surrounded. He has begun to struggle for a better 
life. Truth has sprung out of the gross earth of his 
savage circumstances. The savage men around him 
laugh at him. They hate him. Even if their hearts 
admire him, they think his poor struggle the most 
hopeless dream. Hundreds of times, in his despon- 
dent moods, the poor fellow is ready to think so 

Then suppose that for a moment the curtain can 
be lifted which hides from him the world of civilized 
and Christian life. Suppose that some voice finds 
its way across the seas, to tell this solitary struggler 
that there are lands in which the struggle which in 
his island seems so exceptionally strange is the 
accepted law of life ; that there are lands where the 
things he seeks are recognized as the only worthy 
prizes of a human soul, the things without the at- 
tainment of which any life is a wretched failure. A 
breath out of this great tempest of desire for more 
perfect human living, which we call civilization, 
strays in and blows with coolness and refreshment 
on his heated forehead. Is he not filled with new 
courage? Does not the impossible grow possible to 
him as he listens? These distant, unseen lands, 
where higher life is lived, are to him a very heaven. 
To see righteousness looking down out of that 
heaven makes the ground under his feet to blossom 
with new hope. Behold ! the love of beauty, the 
culture of character, the desire for progress, the 
service of fellow-man they are not dreams ! They 
are realities ! The best parts of the world are full 
of their realization now. He who in barbarism 
imagines them, and struggles for them, has only 
caught sight of what it really is to be a man. 

Is not our illustration perfect? Must it not be 
that if to you and me there can be made known 
simply this with regard to heaven not where it is, 
not what the blessed souls are doing there, but only 
this that there goodness is the power of life, and 
that goodness there is of the same essence exactly 
as goodness here, if this can be made known to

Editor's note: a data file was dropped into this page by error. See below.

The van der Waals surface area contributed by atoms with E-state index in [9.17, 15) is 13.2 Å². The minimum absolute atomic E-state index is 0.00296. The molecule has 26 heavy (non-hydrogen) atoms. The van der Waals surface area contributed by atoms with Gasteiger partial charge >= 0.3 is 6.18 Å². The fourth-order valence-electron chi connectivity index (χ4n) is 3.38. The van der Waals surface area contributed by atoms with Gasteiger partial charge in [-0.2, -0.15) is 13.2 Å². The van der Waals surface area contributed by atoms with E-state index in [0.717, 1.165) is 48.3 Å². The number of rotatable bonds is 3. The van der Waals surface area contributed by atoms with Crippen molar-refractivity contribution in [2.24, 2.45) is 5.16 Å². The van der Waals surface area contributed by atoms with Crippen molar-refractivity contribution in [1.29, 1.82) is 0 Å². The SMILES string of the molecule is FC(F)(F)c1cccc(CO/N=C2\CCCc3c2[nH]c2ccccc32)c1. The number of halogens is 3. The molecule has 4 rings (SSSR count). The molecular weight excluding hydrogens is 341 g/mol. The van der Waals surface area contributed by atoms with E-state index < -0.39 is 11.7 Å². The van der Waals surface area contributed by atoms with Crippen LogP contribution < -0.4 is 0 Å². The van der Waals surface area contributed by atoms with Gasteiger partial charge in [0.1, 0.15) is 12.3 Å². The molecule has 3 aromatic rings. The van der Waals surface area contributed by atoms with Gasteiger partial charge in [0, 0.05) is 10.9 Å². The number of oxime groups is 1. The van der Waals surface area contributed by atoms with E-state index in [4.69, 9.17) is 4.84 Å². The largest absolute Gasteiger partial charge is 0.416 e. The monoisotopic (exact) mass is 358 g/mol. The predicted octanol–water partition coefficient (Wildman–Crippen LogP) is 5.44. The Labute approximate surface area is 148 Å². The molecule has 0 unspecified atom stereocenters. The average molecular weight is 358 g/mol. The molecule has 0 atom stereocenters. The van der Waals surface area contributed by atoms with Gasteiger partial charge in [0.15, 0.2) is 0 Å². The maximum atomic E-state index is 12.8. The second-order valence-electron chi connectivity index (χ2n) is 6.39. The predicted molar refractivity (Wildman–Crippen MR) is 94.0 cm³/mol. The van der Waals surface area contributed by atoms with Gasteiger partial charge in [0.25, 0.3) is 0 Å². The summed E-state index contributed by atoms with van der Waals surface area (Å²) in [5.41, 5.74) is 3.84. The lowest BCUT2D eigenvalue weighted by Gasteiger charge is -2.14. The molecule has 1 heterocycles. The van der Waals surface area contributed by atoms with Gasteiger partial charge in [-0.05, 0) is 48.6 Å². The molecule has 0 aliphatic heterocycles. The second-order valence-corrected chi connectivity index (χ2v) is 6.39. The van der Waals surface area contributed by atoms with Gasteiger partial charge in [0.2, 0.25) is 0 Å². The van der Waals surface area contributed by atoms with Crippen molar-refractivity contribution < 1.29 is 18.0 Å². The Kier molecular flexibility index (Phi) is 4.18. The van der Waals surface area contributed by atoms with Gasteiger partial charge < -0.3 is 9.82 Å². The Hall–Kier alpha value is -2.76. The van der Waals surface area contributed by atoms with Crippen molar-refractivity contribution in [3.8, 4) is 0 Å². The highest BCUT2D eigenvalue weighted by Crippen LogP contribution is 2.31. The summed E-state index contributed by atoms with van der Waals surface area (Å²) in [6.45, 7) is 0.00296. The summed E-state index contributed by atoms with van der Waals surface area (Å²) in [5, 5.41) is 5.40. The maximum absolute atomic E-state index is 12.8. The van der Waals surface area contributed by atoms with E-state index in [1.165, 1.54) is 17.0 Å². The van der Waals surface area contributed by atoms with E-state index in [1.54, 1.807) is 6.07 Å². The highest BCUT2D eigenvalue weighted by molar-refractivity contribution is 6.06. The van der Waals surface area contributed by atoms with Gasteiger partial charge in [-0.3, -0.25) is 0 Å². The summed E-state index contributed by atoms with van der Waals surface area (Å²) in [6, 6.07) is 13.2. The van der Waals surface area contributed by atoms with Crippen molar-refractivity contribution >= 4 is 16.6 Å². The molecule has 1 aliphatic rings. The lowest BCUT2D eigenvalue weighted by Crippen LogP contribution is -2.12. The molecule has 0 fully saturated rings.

us, are we not strong? Is there not in us then the 
power of martyrdom? Is not ridicule robbed of its 
sting? Is not our little, dusty struggle dignified 
and glorified when it is seen to be a true effort of 
loyalty to the same great Master who "preserves 
the stars from wrong," and by whom the eternal 
heavens "are fresh and strong"? Do we not fight 
with new courage against our Sisera when we know, 
as Deborah sang in her great song, that the stars 
in their courses are fighting against him, too? 

Can we know that? Can we be sure of such a 
pervasive morality filling the universe like a life- 
blood? or is this which I have been saying only a 
splendid theory? I am not sure that there is not 
something in the very moral sense itself, which, to 
one who is truly in its power, proclaims its univer- 
sality, some intuition which makes the struggler 
after goodness anywhere absolutely sure that there 
can be no most transcendental land wherein that 
same struggle is not going on. How that may be, 
I do not know. But the real assurance that the 
universe is all pervaded by morality comes to us, 
I believe, not from that intuition, but from the 
belief in God, and therefore has its full strength 
only when the belief in God is fully strong. This 
is one of the many ways in which religion and 
morality are bound together. God fills the universe 
with Himself, and is the principle of its life; and 
God is essentially and necessarily moral. Therefore 
no part of the universe which He thus fills with 
Himself can be unmoral. Right and wrong must 
be the critical distinction everywhere, because He 
is everywhere and everything is His. That is the 
argument. It rests on the identity of God and the 
essentialness of the moral element in His nature. 

I can conceive of there being regions which God 
governs, to which He has not made known truths 
which He has shown to us. There may be realms 
in His dominion which know nothing of some 
manifestations of His power with which we are 
most familiar. But that God should be the God of 
any farthest star which carries inhabitants capable 
of morality, of any highest heaven or deepest hell ; 
and yet, that those distant regions know nothing 
of the difference of right and wrong that is in- 
credible! "Thus saith the Lord, The Heaven is 
my throne and the earth is my foostool. Throne 
and footstool are full of the nature of the one same 
God. It cannot be that the throne is ignorant of 
that power of His Presence which gives to the foot- 
stool its deepest and highest glory. 

Just think what meaning this truth gives to the 
Incarnation, to the visible coming of God into the 
world in Jesus Christ. Out of a heaven all full of 
the power of morality, a heaven where the right is 
supremely glorious, and the wrong is supremely 
horrible, the God in whom that morality of the